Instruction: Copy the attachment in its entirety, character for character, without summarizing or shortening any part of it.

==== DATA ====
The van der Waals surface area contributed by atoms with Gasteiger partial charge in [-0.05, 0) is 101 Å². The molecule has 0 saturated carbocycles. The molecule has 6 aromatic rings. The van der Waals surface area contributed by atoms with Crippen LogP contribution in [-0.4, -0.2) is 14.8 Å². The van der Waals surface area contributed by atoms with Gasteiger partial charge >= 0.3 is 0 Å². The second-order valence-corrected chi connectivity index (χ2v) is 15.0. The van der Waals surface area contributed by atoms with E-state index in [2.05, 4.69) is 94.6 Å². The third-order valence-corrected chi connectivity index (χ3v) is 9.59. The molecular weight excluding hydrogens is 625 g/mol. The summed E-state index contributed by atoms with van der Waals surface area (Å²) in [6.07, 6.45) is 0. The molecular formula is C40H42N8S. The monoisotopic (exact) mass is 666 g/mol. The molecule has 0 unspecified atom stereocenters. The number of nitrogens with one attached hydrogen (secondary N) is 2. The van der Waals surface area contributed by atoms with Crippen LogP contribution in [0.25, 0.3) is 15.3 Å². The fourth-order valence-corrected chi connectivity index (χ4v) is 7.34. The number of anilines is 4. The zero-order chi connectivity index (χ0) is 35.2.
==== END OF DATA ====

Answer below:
The van der Waals surface area contributed by atoms with Gasteiger partial charge in [-0.05, 0) is 101 Å². The molecule has 0 saturated carbocycles. The molecule has 6 aromatic rings. The van der Waals surface area contributed by atoms with Crippen LogP contribution in [-0.4, -0.2) is 14.8 Å². The van der Waals surface area contributed by atoms with Gasteiger partial charge >= 0.3 is 0 Å². The second-order valence-corrected chi connectivity index (χ2v) is 15.0. The van der Waals surface area contributed by atoms with E-state index in [2.05, 4.69) is 94.6 Å². The third-order valence-corrected chi connectivity index (χ3v) is 9.59. The molecular weight excluding hydrogens is 625 g/mol. The summed E-state index contributed by atoms with van der Waals surface area (Å²) in [6.07, 6.45) is 0. The molecular formula is C40H42N8S. The monoisotopic (exact) mass is 666 g/mol. The molecule has 0 unspecified atom stereocenters. The number of nitrogens with one attached hydrogen (secondary N) is 2. The van der Waals surface area contributed by atoms with Crippen LogP contribution in [0.25, 0.3) is 15.3 Å². The fourth-order valence-corrected chi connectivity index (χ4v) is 7.34. The number of anilines is 4. The zero-order chi connectivity index (χ0) is 35.2.